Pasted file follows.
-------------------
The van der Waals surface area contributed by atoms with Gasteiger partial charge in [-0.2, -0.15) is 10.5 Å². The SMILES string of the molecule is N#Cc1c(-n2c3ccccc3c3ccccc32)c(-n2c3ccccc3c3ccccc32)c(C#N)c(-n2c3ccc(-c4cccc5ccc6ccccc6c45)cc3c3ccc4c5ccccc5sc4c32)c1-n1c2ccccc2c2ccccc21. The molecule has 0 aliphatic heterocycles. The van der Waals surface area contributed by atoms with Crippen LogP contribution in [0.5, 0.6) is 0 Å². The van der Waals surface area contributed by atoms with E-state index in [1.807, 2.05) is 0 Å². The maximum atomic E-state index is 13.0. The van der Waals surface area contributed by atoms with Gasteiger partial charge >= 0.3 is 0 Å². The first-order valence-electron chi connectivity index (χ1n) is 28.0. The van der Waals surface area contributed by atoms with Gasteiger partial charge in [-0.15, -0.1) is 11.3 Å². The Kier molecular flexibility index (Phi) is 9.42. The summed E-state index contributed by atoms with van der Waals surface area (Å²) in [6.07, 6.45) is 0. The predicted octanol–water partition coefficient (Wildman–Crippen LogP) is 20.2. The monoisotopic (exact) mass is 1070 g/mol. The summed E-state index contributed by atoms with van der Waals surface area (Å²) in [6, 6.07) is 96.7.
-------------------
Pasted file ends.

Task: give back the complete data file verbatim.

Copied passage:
The van der Waals surface area contributed by atoms with Gasteiger partial charge in [-0.2, -0.15) is 10.5 Å². The SMILES string of the molecule is N#Cc1c(-n2c3ccccc3c3ccccc32)c(-n2c3ccccc3c3ccccc32)c(C#N)c(-n2c3ccc(-c4cccc5ccc6ccccc6c45)cc3c3ccc4c5ccccc5sc4c32)c1-n1c2ccccc2c2ccccc21. The molecule has 0 aliphatic heterocycles. The van der Waals surface area contributed by atoms with Crippen LogP contribution in [0.5, 0.6) is 0 Å². The van der Waals surface area contributed by atoms with E-state index in [1.807, 2.05) is 0 Å². The maximum atomic E-state index is 13.0. The van der Waals surface area contributed by atoms with Gasteiger partial charge >= 0.3 is 0 Å². The first-order valence-electron chi connectivity index (χ1n) is 28.0. The van der Waals surface area contributed by atoms with Gasteiger partial charge in [-0.15, -0.1) is 11.3 Å². The Kier molecular flexibility index (Phi) is 9.42. The summed E-state index contributed by atoms with van der Waals surface area (Å²) in [6.07, 6.45) is 0. The predicted octanol–water partition coefficient (Wildman–Crippen LogP) is 20.2. The monoisotopic (exact) mass is 1070 g/mol. The summed E-state index contributed by atoms with van der Waals surface area (Å²) in [6, 6.07) is 96.7.